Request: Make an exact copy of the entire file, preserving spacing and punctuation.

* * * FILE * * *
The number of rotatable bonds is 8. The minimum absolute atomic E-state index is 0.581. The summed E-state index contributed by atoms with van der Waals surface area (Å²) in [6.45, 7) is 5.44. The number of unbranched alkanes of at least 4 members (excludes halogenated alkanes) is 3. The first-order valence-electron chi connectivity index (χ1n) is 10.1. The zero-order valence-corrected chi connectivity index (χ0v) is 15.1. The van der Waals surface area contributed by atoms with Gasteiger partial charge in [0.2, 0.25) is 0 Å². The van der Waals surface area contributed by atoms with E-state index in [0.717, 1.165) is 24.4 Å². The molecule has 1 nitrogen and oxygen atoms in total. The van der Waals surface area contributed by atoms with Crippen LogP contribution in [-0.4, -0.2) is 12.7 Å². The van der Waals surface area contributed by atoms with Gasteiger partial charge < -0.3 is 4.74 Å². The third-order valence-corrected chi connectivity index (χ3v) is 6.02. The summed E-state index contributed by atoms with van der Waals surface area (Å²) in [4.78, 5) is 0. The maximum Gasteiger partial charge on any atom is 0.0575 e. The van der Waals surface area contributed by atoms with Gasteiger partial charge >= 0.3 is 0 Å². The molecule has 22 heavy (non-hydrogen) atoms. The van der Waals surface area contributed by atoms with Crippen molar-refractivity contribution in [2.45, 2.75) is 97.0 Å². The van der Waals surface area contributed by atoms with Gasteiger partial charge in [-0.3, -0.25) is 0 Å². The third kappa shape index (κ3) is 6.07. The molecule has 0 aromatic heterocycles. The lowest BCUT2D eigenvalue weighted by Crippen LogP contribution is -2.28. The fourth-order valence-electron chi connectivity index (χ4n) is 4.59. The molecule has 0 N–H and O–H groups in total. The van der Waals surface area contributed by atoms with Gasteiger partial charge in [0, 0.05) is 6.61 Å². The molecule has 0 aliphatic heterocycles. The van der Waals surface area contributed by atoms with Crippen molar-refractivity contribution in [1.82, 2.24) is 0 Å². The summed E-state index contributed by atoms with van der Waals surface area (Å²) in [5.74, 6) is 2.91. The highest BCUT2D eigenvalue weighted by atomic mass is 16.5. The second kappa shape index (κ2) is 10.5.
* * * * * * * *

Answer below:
The number of rotatable bonds is 8. The minimum absolute atomic E-state index is 0.581. The summed E-state index contributed by atoms with van der Waals surface area (Å²) in [6.45, 7) is 5.44. The number of unbranched alkanes of at least 4 members (excludes halogenated alkanes) is 3. The first-order valence-electron chi connectivity index (χ1n) is 10.1. The zero-order valence-corrected chi connectivity index (χ0v) is 15.1. The van der Waals surface area contributed by atoms with Gasteiger partial charge in [0.2, 0.25) is 0 Å². The van der Waals surface area contributed by atoms with E-state index in [0.717, 1.165) is 24.4 Å². The molecule has 1 nitrogen and oxygen atoms in total. The van der Waals surface area contributed by atoms with Crippen LogP contribution in [-0.4, -0.2) is 12.7 Å². The van der Waals surface area contributed by atoms with Gasteiger partial charge < -0.3 is 4.74 Å². The third-order valence-corrected chi connectivity index (χ3v) is 6.02. The summed E-state index contributed by atoms with van der Waals surface area (Å²) in [4.78, 5) is 0. The maximum Gasteiger partial charge on any atom is 0.0575 e. The van der Waals surface area contributed by atoms with Gasteiger partial charge >= 0.3 is 0 Å². The molecule has 22 heavy (non-hydrogen) atoms. The van der Waals surface area contributed by atoms with Crippen molar-refractivity contribution in [2.45, 2.75) is 97.0 Å². The van der Waals surface area contributed by atoms with Gasteiger partial charge in [-0.3, -0.25) is 0 Å². The third kappa shape index (κ3) is 6.07. The molecule has 0 aromatic heterocycles. The lowest BCUT2D eigenvalue weighted by Crippen LogP contribution is -2.28. The fourth-order valence-electron chi connectivity index (χ4n) is 4.59. The molecule has 0 N–H and O–H groups in total. The van der Waals surface area contributed by atoms with Gasteiger partial charge in [0, 0.05) is 6.61 Å². The molecule has 0 aliphatic heterocycles. The van der Waals surface area contributed by atoms with Crippen molar-refractivity contribution in [1.82, 2.24) is 0 Å². The summed E-state index contributed by atoms with van der Waals surface area (Å²) in [5.74, 6) is 2.91. The highest BCUT2D eigenvalue weighted by atomic mass is 16.5. The second kappa shape index (κ2) is 10.5.